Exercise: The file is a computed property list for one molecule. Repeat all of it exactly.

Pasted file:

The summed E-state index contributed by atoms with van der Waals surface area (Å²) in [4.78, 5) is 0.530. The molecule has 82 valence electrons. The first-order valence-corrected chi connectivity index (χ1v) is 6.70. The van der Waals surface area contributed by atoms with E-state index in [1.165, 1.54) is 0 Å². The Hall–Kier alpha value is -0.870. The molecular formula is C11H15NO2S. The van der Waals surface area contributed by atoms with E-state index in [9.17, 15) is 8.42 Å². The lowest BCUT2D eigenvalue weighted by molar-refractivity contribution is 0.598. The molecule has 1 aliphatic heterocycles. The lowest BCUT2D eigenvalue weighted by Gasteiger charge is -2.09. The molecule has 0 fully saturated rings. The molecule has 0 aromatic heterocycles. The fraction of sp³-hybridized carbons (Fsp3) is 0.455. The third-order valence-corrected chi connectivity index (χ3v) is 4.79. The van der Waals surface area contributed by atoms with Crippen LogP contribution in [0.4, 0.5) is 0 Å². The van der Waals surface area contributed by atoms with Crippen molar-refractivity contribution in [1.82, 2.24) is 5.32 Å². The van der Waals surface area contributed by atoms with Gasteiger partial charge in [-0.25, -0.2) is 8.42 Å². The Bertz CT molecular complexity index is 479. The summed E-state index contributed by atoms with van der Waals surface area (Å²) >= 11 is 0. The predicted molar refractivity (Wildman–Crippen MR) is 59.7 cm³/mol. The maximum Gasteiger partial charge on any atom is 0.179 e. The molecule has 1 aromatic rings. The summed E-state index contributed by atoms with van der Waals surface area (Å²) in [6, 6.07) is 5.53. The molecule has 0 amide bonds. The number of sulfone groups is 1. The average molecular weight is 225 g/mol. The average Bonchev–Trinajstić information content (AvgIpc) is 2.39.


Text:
The summed E-state index contributed by atoms with van der Waals surface area (Å²) in [4.78, 5) is 0.530. The molecule has 82 valence electrons. The first-order valence-corrected chi connectivity index (χ1v) is 6.70. The van der Waals surface area contributed by atoms with E-state index in [1.165, 1.54) is 0 Å². The Hall–Kier alpha value is -0.870. The molecular formula is C11H15NO2S. The van der Waals surface area contributed by atoms with E-state index in [9.17, 15) is 8.42 Å². The lowest BCUT2D eigenvalue weighted by molar-refractivity contribution is 0.598. The molecule has 1 aliphatic heterocycles. The lowest BCUT2D eigenvalue weighted by Gasteiger charge is -2.09. The molecule has 0 fully saturated rings. The molecule has 0 aromatic heterocycles. The fraction of sp³-hybridized carbons (Fsp3) is 0.455. The third-order valence-corrected chi connectivity index (χ3v) is 4.79. The van der Waals surface area contributed by atoms with Crippen LogP contribution in [0.4, 0.5) is 0 Å². The van der Waals surface area contributed by atoms with Crippen molar-refractivity contribution in [1.82, 2.24) is 5.32 Å². The van der Waals surface area contributed by atoms with Gasteiger partial charge in [-0.25, -0.2) is 8.42 Å². The Bertz CT molecular complexity index is 479. The summed E-state index contributed by atoms with van der Waals surface area (Å²) >= 11 is 0. The predicted molar refractivity (Wildman–Crippen MR) is 59.7 cm³/mol. The maximum Gasteiger partial charge on any atom is 0.179 e. The molecule has 1 aromatic rings. The summed E-state index contributed by atoms with van der Waals surface area (Å²) in [6, 6.07) is 5.53. The molecule has 0 amide bonds. The number of sulfone groups is 1. The average molecular weight is 225 g/mol. The average Bonchev–Trinajstić information content (AvgIpc) is 2.39.